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Watchdog to probe U.K. top cop over shooting

An independent watchdog said  Monday it would probe claims that London’s police chief lied to the public after the fatal shooting of an innocent Brazilian man suspected of being a would-be suicide bomber.
/ Source: Reuters

An independent watchdog said on Monday it would investigate claims that London’s police chief lied to the public after the fatal shooting of an innocent Brazilian man suspected of being a would-be suicide bomber.

Metropolitan Police Commissioner Ian Blair, who is Britain’s most senior officer, is to be investigated by the Independent Police Complaints Commission (IPCC) after an official complaint from the family of Jean Charles de Menezes.

De Menezes, a 27-year-old electrician, was shot in the head seven times as he boarded a train at Stockwell underground station in south London on July 22.

Officers had been on high alert after four bombers failed in their attempts to attack three underground trains and a bus in London just the day before the shooting. Two weeks earlier, suicide bombers had killed 52 people in an identical plot in the British capital.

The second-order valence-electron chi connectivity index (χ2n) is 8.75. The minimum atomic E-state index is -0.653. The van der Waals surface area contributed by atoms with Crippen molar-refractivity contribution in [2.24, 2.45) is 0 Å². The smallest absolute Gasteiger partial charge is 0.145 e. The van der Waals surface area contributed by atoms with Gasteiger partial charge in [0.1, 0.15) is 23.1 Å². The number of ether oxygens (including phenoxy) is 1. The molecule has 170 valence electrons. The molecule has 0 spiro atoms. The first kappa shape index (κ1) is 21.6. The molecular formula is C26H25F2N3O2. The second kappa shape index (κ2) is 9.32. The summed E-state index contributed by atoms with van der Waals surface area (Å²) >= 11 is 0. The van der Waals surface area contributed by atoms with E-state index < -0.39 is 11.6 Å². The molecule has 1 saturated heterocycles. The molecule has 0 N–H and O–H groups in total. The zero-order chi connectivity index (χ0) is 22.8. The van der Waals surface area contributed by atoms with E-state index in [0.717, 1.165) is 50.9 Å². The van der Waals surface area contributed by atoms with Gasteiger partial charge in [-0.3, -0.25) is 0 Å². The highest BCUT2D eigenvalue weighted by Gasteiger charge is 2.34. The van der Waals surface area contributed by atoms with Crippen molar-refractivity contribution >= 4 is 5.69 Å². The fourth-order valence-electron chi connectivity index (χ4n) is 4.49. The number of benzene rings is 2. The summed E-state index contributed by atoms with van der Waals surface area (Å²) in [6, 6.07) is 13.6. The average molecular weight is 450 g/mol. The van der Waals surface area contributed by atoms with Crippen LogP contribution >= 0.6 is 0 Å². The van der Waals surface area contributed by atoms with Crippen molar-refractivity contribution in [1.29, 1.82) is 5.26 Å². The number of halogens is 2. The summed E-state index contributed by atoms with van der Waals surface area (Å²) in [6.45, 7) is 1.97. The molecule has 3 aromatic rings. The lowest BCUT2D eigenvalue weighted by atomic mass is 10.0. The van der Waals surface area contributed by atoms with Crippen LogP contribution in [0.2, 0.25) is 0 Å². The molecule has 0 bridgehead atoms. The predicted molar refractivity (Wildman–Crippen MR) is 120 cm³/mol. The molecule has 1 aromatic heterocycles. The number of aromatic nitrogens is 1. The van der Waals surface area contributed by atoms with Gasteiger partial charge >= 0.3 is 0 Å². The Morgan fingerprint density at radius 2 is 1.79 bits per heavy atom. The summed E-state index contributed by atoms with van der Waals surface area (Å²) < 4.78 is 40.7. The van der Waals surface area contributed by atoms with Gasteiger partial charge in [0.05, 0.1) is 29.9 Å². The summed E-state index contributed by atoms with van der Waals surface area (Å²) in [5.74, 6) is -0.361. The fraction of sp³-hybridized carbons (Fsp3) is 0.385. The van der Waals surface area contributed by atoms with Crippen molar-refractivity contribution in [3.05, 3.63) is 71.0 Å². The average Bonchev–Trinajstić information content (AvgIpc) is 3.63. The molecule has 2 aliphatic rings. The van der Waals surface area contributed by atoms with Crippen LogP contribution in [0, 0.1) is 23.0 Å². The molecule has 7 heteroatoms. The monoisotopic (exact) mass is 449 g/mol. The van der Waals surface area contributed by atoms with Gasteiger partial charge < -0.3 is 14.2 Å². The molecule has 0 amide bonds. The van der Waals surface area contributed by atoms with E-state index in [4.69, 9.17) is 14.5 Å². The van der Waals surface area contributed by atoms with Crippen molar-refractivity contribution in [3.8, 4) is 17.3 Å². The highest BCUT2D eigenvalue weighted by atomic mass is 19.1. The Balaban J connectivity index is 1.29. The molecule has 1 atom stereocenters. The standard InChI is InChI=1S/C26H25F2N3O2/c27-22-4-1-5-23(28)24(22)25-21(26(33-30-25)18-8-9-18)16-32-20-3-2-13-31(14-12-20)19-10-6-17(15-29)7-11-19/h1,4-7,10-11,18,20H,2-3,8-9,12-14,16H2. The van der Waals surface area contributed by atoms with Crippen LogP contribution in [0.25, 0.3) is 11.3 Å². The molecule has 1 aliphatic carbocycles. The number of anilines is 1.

Initial reports from police and witnesses said de Menezes had been wearing a bulky jacket, had vaulted a ticket barrier and ran when challenged by officers.

Did police chief lie?
But a leaked initial IPCC report cast doubt on these claims and de Menezes’ family claimed Blair, who at first praised the actions of his officers, had lied when he spoke to the media in the immediate aftermath of the incident.

Blair, who later apologized and said he was unaware of the police’s mistake until 24 hours after the shooting, had told reporters the incident was linked to the failed July 21 attacks and that de Menezes had refused to obey police instructions.

“We will treat this investigation in the same way as any other,” said IPCC chairman Nick Hardwick.

“We have not made any assumptions and for the sake of Jean Charles’ family, officers within the MPS (Metropolitan Police Service) and the public at large, will try to establish the truth in an impartial, proportionate and timely way.”

The IPCC, which investigates all fatal police shootings, could ultimately force Blair to face a disciplinary hearing if it finds him guilty of misconduct.

Blair, who was widely hailed for his force’s handling of the July 7 bombings inquiry, has been unable to shake off pressure about his actions since the Brazilian’s shooting.

In September, letters were published which showed he had refused the IPCC access to the crime scene because he said the ongoing counter-terrorism inquiry took precedent.

The IPCC is already probing the circumstances surrounding de Menezes’ death and said it expected that investigation to be completed by the end of December.